In this case, you reduce your model complexity by a lot.

Now, we have just like five parameters which we want to train.

But the problem here is with the normalization constant.

So, to normalize this thing,

so it will be a proper probability and it will sum up to one,

we have to consider the normalization constant which

is the sum of all possible configurations.

And this is a gigantic sum.

We have to consider all billions of possible configurations to

compute it and this means that the training and inference will be impractical.

So what else can we do here?

Well, it turns out that you can introduce a new variable

which you don't actually have in your model of the world,

which is called intelligence.

So you can assume that each person has

some internal and hidden property of him

which we will call intelligence and for example measure on the scale from one to 100.

This intelligence directly causes each of

these IQ scores and university grades and stuff like that.

Of course, this connection is non-deterministic.

So an intelligent person can have a bad day and write test poorly.

But this is direct causation,

so intelligence directly causes all these observations.

And if I assume such a model,

then we reduce the model complexity by a lot.

We raised lots of features and now our model is much simpler to work with.

So now, we're going to write

our probabilistic model by using the rule of sum of probabilities,

it's the sum of

all possible configurations given the intelligence times the prior probability.

And these are conditional probability

factorizes into product of small probabilities because of the structure of our model.

So now, instead of one huge table with all the combinations for five different features,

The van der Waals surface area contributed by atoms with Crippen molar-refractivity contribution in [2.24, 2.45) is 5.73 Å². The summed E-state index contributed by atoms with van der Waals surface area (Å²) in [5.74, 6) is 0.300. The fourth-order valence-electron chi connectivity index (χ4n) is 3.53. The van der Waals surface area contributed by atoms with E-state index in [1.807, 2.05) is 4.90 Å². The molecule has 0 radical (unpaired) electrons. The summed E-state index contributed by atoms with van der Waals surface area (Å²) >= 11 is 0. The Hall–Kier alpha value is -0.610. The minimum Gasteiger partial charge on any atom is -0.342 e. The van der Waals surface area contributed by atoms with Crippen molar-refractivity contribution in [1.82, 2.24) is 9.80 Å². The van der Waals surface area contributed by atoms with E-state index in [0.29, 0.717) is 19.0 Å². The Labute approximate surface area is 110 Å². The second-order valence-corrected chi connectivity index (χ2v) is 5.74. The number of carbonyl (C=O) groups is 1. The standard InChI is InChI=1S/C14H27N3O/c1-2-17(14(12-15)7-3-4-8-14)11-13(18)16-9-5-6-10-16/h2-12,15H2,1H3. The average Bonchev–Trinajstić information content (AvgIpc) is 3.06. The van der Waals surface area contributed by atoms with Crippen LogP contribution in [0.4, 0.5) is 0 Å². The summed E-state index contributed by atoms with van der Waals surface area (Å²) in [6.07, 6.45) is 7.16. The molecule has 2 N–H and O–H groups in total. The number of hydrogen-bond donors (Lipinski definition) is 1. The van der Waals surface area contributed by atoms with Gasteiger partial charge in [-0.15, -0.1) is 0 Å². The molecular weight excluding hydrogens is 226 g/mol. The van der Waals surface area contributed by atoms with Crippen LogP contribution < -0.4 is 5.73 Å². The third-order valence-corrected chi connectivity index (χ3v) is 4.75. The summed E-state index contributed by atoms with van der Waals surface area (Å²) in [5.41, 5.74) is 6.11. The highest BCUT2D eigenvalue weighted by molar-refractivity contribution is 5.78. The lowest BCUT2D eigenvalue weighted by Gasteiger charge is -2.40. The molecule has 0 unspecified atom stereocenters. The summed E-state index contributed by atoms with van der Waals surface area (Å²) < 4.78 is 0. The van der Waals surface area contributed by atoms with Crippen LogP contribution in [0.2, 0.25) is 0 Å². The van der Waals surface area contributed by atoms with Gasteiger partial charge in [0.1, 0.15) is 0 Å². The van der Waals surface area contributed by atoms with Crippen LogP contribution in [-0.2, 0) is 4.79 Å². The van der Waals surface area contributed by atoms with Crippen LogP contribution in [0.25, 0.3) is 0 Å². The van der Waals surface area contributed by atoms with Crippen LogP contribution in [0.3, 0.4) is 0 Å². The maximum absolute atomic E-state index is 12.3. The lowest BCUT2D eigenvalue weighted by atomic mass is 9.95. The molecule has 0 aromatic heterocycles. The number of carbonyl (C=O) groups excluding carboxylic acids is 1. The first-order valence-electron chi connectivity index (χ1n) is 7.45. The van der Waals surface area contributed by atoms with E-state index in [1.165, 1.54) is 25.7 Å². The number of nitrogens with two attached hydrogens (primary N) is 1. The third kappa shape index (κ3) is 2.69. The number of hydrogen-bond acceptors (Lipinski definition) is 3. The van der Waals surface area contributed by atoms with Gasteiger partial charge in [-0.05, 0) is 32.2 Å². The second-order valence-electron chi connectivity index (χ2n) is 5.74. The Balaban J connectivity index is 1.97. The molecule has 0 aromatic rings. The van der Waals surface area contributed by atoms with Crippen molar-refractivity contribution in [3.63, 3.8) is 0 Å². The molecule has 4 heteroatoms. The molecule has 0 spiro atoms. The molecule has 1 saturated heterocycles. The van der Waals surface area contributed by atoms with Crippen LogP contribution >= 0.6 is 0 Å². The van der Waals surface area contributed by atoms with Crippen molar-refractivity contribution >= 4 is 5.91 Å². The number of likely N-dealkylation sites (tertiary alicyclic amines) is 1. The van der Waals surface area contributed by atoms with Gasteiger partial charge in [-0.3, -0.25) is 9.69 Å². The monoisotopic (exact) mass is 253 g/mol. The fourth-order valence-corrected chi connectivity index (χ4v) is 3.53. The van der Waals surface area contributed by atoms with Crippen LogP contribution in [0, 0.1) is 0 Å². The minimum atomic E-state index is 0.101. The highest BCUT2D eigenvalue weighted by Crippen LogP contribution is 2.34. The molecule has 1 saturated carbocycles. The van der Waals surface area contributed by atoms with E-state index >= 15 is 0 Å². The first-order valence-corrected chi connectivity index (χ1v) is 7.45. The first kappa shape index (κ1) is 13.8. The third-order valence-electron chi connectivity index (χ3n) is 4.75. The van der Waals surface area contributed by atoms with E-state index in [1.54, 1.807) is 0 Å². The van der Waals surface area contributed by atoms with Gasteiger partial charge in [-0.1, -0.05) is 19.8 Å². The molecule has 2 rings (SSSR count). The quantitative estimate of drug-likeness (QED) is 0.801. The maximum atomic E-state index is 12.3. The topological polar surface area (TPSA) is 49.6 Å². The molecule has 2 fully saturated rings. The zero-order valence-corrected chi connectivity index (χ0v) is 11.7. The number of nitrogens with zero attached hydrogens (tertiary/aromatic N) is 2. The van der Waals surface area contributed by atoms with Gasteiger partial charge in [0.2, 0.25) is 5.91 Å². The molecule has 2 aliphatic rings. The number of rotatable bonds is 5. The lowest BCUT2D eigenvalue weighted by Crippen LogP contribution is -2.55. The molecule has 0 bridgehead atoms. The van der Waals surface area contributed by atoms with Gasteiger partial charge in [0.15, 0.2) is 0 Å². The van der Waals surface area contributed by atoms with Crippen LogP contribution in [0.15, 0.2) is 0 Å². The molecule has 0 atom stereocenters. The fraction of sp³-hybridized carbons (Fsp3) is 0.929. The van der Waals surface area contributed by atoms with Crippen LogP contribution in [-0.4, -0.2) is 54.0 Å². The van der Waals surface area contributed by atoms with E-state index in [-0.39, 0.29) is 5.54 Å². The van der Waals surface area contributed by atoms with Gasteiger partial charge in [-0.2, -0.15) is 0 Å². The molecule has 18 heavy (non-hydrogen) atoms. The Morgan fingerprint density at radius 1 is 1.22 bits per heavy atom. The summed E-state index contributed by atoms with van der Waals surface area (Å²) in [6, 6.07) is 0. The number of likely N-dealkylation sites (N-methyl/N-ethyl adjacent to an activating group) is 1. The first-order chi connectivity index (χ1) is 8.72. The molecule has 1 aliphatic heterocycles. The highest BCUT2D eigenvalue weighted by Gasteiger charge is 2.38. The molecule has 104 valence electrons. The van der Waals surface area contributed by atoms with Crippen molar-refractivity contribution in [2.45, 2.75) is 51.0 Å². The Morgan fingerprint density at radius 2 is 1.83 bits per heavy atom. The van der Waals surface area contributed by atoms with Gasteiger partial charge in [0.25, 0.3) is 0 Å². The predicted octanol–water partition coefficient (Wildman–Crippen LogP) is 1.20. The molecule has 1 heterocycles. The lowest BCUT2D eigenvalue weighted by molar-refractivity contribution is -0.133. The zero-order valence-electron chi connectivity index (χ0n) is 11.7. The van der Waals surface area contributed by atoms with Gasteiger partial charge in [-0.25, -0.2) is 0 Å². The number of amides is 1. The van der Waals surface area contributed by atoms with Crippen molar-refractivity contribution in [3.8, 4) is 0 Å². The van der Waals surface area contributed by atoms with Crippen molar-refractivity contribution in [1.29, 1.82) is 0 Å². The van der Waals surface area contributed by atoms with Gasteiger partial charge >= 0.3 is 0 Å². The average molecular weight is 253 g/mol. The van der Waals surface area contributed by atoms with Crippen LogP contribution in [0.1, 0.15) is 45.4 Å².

we have just five small tables that assigns probabilities

to a pair of like IQ score given intelligence.

This means that they're able to reduce the model complexity and now to model

without reducing the flexibility of them all.

So to summarize, introducing latent variables may simplify our model.

So it can reduce the number of phases we have.

And as a consequence of that,

we can reduce the number of parameters.

And some other positive feature of latent variables,

is that they are sometimes interpretable.

So for example, these intelligence variable, we can,

for a new person we can estimate his intelligence on the scale from

one to 100 and for example it can be 80.

What does that mean?

Well, it's not obvious because you don't know

what the scale means and you're not even sure that

this intelligence means actual intelligence

because they never told you model that these variables should be intelligence,

you just said that there should be some variable here.

But anyway, this variable can be interpretable and you can compare

intelligence according to this scale of different people in your data set.

And some downside of latent variable models is that they can be harder to work with.

So, training latent variable model,

you have to rely on a lot math.

And this math is,

what this week is all about.

So in the next videos,

we will discuss methods for training latent variable models.